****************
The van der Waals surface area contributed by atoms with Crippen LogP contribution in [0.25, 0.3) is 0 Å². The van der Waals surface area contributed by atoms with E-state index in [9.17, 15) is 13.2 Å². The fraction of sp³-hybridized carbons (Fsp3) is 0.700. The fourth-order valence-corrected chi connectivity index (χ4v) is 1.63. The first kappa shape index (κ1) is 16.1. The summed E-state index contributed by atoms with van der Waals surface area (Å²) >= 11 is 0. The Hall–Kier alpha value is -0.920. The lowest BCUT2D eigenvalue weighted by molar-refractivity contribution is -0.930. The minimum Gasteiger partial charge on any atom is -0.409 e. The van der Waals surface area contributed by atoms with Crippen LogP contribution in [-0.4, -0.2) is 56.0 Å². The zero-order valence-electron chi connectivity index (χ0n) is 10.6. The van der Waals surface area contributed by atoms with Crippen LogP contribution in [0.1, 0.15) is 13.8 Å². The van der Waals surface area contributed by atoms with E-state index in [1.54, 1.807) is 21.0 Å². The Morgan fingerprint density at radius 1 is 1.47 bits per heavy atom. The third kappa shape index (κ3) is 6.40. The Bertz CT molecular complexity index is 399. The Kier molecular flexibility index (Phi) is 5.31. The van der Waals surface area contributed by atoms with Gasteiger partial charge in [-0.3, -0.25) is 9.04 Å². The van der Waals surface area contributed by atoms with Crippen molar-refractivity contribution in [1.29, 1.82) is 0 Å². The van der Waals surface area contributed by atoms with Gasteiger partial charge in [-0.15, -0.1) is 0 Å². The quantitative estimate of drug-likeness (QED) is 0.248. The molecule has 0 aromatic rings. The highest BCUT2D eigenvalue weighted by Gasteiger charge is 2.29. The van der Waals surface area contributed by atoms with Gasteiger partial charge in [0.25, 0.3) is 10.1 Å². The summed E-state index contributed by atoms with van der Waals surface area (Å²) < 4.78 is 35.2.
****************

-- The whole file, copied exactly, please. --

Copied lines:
The van der Waals surface area contributed by atoms with Crippen LogP contribution in [0.25, 0.3) is 0 Å². The van der Waals surface area contributed by atoms with E-state index in [9.17, 15) is 13.2 Å². The fraction of sp³-hybridized carbons (Fsp3) is 0.700. The fourth-order valence-corrected chi connectivity index (χ4v) is 1.63. The first kappa shape index (κ1) is 16.1. The summed E-state index contributed by atoms with van der Waals surface area (Å²) >= 11 is 0. The Hall–Kier alpha value is -0.920. The lowest BCUT2D eigenvalue weighted by molar-refractivity contribution is -0.930. The minimum Gasteiger partial charge on any atom is -0.409 e. The van der Waals surface area contributed by atoms with Crippen LogP contribution in [-0.4, -0.2) is 56.0 Å². The zero-order valence-electron chi connectivity index (χ0n) is 10.6. The van der Waals surface area contributed by atoms with Crippen LogP contribution in [0.1, 0.15) is 13.8 Å². The van der Waals surface area contributed by atoms with E-state index in [1.54, 1.807) is 21.0 Å². The Morgan fingerprint density at radius 1 is 1.47 bits per heavy atom. The third kappa shape index (κ3) is 6.40. The Bertz CT molecular complexity index is 399. The Kier molecular flexibility index (Phi) is 5.31. The van der Waals surface area contributed by atoms with Gasteiger partial charge in [-0.3, -0.25) is 9.04 Å². The van der Waals surface area contributed by atoms with Crippen molar-refractivity contribution in [1.29, 1.82) is 0 Å². The van der Waals surface area contributed by atoms with Gasteiger partial charge in [-0.15, -0.1) is 0 Å². The quantitative estimate of drug-likeness (QED) is 0.248. The molecule has 0 aromatic rings. The highest BCUT2D eigenvalue weighted by Gasteiger charge is 2.29. The van der Waals surface area contributed by atoms with Gasteiger partial charge in [0.25, 0.3) is 10.1 Å². The summed E-state index contributed by atoms with van der Waals surface area (Å²) < 4.78 is 35.2.